To schedule a no-obligation consult or in-person meeting to discuss your special day & see if we’re a good fit to work together, please fill out my contact form here. I’ll get back to you within 48 hours during normal business hours.

Or feel free to email directly at [email address], or give me a call at [phone number].

I can’t wait to hear about your wedding plans!

::::::::::::::::::::::::::::::::::::::::::::::::::::::::

For Potential Clients Who Aren’t Ready to Book a Consultation

Of course, some people who land on your Investment page are not going to be ready to book a consultation, but you still want to give them a next action to take.

They may be interested in your services, but have lingering questions about your pricing, your process, or if you’re a good fit for them before they commit to a one-on-one meeting or phone conversation.

To accommodate these folks, you’ll want to add a line that says something like, “Feel free to reach out to me with questions about packages & pricing, my complimentary consultation, or how I work. I’ll be happy to help you figure out if we’re a good fit.”

Your potential clients are afraid that when they reach out for more information, they’re going to get a sales pitch, so you want to alleviate that fear as much as you can in your Investment page copy.

In my copywriting business, I tell potential clients we can hop on the phone for a 15-20 minute no obligation conversation as a first step. I let them know that in this call they can share what they’re trying to accomplish with their website, and we can chat about my services and determine if working together makes sense.  That way they know there won’t be a sales pitch. This call is about me and the potential client exchanging information, and that’s it. No pressure, no hard sell.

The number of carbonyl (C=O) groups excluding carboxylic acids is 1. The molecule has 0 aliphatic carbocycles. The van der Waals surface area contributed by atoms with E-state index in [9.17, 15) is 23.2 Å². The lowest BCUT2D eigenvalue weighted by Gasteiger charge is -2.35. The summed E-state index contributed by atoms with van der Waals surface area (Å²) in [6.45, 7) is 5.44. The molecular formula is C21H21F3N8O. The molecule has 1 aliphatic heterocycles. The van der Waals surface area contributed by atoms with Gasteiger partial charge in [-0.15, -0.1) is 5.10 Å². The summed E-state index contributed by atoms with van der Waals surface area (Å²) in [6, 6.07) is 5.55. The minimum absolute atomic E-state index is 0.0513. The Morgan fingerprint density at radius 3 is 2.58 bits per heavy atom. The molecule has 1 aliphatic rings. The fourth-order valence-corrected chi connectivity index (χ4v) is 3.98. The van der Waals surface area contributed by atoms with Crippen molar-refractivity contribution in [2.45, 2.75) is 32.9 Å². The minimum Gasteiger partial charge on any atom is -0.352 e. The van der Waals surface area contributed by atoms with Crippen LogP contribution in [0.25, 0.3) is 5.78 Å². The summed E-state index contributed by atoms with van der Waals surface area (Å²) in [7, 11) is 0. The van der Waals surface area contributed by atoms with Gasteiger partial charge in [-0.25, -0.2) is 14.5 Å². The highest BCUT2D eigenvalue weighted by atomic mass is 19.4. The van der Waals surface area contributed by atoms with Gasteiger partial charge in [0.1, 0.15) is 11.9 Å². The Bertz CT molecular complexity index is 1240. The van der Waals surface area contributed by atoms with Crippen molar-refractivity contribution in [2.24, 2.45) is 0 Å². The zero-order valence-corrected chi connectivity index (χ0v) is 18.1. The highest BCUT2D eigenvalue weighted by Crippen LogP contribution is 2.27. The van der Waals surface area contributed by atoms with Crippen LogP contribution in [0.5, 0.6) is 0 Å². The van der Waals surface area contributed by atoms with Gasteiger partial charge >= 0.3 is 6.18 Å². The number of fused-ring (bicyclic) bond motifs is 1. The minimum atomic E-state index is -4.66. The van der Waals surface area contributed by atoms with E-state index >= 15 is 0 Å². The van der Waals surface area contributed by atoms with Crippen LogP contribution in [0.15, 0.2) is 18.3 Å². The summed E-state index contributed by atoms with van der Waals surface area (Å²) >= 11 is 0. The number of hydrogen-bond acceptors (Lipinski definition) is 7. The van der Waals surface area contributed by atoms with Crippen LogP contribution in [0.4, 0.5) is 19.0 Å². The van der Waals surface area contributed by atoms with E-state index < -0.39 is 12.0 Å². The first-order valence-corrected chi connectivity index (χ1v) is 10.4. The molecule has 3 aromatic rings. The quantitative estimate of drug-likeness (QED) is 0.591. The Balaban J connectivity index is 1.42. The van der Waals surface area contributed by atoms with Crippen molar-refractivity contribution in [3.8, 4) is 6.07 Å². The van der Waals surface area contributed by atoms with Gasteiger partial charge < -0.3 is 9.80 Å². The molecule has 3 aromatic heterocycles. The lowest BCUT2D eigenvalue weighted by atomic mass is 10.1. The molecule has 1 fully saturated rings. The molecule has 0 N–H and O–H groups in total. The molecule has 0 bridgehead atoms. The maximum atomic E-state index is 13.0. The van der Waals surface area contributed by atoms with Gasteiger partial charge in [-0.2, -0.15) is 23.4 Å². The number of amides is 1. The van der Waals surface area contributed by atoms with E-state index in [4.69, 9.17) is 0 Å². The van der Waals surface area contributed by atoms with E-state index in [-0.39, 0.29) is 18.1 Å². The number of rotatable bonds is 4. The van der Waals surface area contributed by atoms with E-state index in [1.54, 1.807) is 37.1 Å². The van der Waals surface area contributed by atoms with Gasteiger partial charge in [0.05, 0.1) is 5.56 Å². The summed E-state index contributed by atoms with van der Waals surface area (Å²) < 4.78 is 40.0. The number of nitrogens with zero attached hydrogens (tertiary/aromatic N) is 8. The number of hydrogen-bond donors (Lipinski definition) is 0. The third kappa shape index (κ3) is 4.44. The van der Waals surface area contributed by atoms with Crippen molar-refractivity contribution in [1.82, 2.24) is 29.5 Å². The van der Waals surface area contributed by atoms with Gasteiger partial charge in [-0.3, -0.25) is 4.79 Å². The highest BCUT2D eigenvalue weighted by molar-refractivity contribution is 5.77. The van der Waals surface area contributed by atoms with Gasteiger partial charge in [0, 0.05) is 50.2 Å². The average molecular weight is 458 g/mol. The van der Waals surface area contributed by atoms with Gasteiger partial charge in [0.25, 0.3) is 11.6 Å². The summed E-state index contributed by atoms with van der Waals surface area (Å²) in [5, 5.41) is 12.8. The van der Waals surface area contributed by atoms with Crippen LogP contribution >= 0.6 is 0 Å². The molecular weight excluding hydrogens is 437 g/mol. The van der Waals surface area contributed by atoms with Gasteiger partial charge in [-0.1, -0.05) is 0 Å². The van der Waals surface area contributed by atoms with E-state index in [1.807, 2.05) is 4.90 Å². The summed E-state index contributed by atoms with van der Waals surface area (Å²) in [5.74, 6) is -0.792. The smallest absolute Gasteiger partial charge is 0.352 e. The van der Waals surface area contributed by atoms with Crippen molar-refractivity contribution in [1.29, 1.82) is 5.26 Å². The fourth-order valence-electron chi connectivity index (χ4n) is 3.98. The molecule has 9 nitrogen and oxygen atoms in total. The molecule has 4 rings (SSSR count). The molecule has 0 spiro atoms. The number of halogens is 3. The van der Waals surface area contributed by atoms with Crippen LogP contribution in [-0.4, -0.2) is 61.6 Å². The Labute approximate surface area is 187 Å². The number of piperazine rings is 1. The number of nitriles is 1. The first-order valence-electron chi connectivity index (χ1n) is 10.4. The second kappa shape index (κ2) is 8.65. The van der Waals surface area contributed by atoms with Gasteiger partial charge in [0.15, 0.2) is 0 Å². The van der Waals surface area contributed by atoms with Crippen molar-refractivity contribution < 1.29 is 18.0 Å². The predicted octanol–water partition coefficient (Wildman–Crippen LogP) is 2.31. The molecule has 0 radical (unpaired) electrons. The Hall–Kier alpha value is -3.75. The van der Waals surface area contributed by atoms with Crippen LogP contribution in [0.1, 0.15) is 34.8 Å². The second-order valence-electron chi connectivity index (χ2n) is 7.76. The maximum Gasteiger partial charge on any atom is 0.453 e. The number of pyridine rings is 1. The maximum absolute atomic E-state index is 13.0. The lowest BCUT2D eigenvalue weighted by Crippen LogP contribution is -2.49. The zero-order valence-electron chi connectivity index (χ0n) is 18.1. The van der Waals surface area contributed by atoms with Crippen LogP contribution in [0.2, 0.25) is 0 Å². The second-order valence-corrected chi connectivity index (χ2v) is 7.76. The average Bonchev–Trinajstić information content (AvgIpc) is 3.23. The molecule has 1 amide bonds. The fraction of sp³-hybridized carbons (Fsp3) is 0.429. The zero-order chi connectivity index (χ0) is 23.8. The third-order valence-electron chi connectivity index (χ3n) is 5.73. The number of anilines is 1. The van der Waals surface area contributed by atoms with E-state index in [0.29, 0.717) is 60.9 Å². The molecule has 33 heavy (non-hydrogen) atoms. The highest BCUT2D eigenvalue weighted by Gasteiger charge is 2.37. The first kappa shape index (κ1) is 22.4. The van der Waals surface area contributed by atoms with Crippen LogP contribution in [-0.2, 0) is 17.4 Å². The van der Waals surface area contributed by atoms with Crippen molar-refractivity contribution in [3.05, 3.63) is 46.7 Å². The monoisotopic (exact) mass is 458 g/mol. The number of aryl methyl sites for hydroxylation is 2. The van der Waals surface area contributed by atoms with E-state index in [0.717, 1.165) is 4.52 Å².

Here’s that template again in a nutshell:

  • A Headline That Makes an Emotional Connection with Your Ideal Client
  • Short Client-Focused Paragraph or Bullet Points
  • Your Package Details and Pricing Information
  • Social Proof/Testimonials
  • A Call to Action (including an opportunity for folks who aren’t ready to commit to a consultation to reach out to you for more information)

Alternatively, you can write your Investment page like a straight-up Sales Page. Don’t worry, you don’t have to be aggressive or overly “salesy” when writing this copy.

Here are two resources you might want to check out if that’s the route you decide to take:

#1: The Naked Truth Sales Letter Formula. Many very wise and skilled copywriters recommend this sales page template, and I’ve used it myself for my own stuff occasionally. It’s one of the quickest ways to just get something down on paper you can work with to create a good sales page. (The article references writing a “sales letter,” but the principles are the same when you’re writing a sales page/sales message for your website.)

Some of you are going to take one look at that formula and think, “No way in h-e-double-hockey-sticks am I using that model to write my Investment page.” That’s fine, but do yourself a solid and take note of the timeless copywriting principles you’ll find therein.

#2: This is an article written by Amanda Genther called My 8-Step Process for Writing Sales Page Copy. It’s pretty darn good, especially if you’re writing your own sales copy for the first time.